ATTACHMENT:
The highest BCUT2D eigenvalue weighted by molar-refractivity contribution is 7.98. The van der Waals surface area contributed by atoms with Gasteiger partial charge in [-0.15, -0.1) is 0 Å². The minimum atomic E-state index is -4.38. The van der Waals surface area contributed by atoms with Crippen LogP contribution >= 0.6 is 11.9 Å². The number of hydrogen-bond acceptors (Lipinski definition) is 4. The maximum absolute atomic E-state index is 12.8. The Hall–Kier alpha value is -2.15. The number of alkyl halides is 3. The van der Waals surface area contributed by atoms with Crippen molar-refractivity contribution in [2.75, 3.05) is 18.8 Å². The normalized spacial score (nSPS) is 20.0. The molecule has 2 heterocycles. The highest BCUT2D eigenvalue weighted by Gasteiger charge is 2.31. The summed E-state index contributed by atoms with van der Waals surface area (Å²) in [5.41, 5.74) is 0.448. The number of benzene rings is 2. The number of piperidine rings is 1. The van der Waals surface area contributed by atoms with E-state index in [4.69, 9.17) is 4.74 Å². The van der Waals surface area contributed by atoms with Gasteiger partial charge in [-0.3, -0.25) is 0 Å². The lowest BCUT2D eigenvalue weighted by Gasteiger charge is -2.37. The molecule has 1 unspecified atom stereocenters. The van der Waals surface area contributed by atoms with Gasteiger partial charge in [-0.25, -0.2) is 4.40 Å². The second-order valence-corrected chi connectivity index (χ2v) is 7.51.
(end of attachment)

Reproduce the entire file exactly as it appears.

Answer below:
The highest BCUT2D eigenvalue weighted by molar-refractivity contribution is 7.98. The van der Waals surface area contributed by atoms with Gasteiger partial charge in [-0.15, -0.1) is 0 Å². The minimum atomic E-state index is -4.38. The van der Waals surface area contributed by atoms with Crippen LogP contribution >= 0.6 is 11.9 Å². The number of hydrogen-bond acceptors (Lipinski definition) is 4. The maximum absolute atomic E-state index is 12.8. The Hall–Kier alpha value is -2.15. The number of alkyl halides is 3. The van der Waals surface area contributed by atoms with Crippen molar-refractivity contribution in [2.75, 3.05) is 18.8 Å². The normalized spacial score (nSPS) is 20.0. The molecule has 2 heterocycles. The highest BCUT2D eigenvalue weighted by Gasteiger charge is 2.31. The summed E-state index contributed by atoms with van der Waals surface area (Å²) in [5.41, 5.74) is 0.448. The number of benzene rings is 2. The number of piperidine rings is 1. The van der Waals surface area contributed by atoms with E-state index in [4.69, 9.17) is 4.74 Å². The van der Waals surface area contributed by atoms with Gasteiger partial charge in [-0.3, -0.25) is 0 Å². The lowest BCUT2D eigenvalue weighted by Gasteiger charge is -2.37. The molecule has 1 unspecified atom stereocenters. The van der Waals surface area contributed by atoms with Gasteiger partial charge in [-0.25, -0.2) is 4.40 Å². The second-order valence-corrected chi connectivity index (χ2v) is 7.51.